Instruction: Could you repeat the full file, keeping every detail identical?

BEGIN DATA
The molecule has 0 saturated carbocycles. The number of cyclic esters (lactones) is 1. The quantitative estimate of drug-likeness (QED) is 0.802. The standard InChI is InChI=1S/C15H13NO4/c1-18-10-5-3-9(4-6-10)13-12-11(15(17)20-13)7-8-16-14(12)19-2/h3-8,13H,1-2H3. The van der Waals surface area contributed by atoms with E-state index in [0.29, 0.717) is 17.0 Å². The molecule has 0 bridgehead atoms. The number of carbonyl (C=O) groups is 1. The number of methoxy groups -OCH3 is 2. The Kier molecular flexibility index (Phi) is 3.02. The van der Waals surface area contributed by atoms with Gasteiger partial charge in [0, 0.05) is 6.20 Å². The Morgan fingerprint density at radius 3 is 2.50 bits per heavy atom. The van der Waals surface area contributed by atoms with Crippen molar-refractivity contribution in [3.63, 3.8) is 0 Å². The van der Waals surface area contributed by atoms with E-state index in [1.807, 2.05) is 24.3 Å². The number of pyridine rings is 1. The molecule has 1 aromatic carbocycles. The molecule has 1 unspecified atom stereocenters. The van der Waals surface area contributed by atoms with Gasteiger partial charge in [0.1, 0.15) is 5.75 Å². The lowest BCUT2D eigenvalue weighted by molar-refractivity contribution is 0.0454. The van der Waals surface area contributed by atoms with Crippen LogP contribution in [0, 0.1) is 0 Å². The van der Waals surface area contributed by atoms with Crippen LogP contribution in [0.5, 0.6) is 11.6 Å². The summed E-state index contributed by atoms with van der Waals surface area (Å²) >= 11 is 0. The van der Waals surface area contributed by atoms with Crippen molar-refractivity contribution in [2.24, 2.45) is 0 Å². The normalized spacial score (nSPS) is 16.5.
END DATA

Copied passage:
The molecule has 0 saturated carbocycles. The number of cyclic esters (lactones) is 1. The quantitative estimate of drug-likeness (QED) is 0.802. The standard InChI is InChI=1S/C15H13NO4/c1-18-10-5-3-9(4-6-10)13-12-11(15(17)20-13)7-8-16-14(12)19-2/h3-8,13H,1-2H3. The van der Waals surface area contributed by atoms with E-state index in [0.29, 0.717) is 17.0 Å². The molecule has 0 bridgehead atoms. The number of carbonyl (C=O) groups is 1. The number of methoxy groups -OCH3 is 2. The Kier molecular flexibility index (Phi) is 3.02. The van der Waals surface area contributed by atoms with Gasteiger partial charge in [0, 0.05) is 6.20 Å². The Morgan fingerprint density at radius 3 is 2.50 bits per heavy atom. The van der Waals surface area contributed by atoms with Crippen molar-refractivity contribution in [3.63, 3.8) is 0 Å². The van der Waals surface area contributed by atoms with E-state index in [1.807, 2.05) is 24.3 Å². The number of pyridine rings is 1. The molecule has 1 aromatic carbocycles. The molecule has 1 unspecified atom stereocenters. The van der Waals surface area contributed by atoms with Gasteiger partial charge in [0.1, 0.15) is 5.75 Å². The lowest BCUT2D eigenvalue weighted by molar-refractivity contribution is 0.0454. The van der Waals surface area contributed by atoms with Crippen LogP contribution in [0, 0.1) is 0 Å². The van der Waals surface area contributed by atoms with Crippen LogP contribution in [0.5, 0.6) is 11.6 Å². The summed E-state index contributed by atoms with van der Waals surface area (Å²) >= 11 is 0. The van der Waals surface area contributed by atoms with Crippen molar-refractivity contribution in [2.24, 2.45) is 0 Å². The normalized spacial score (nSPS) is 16.5.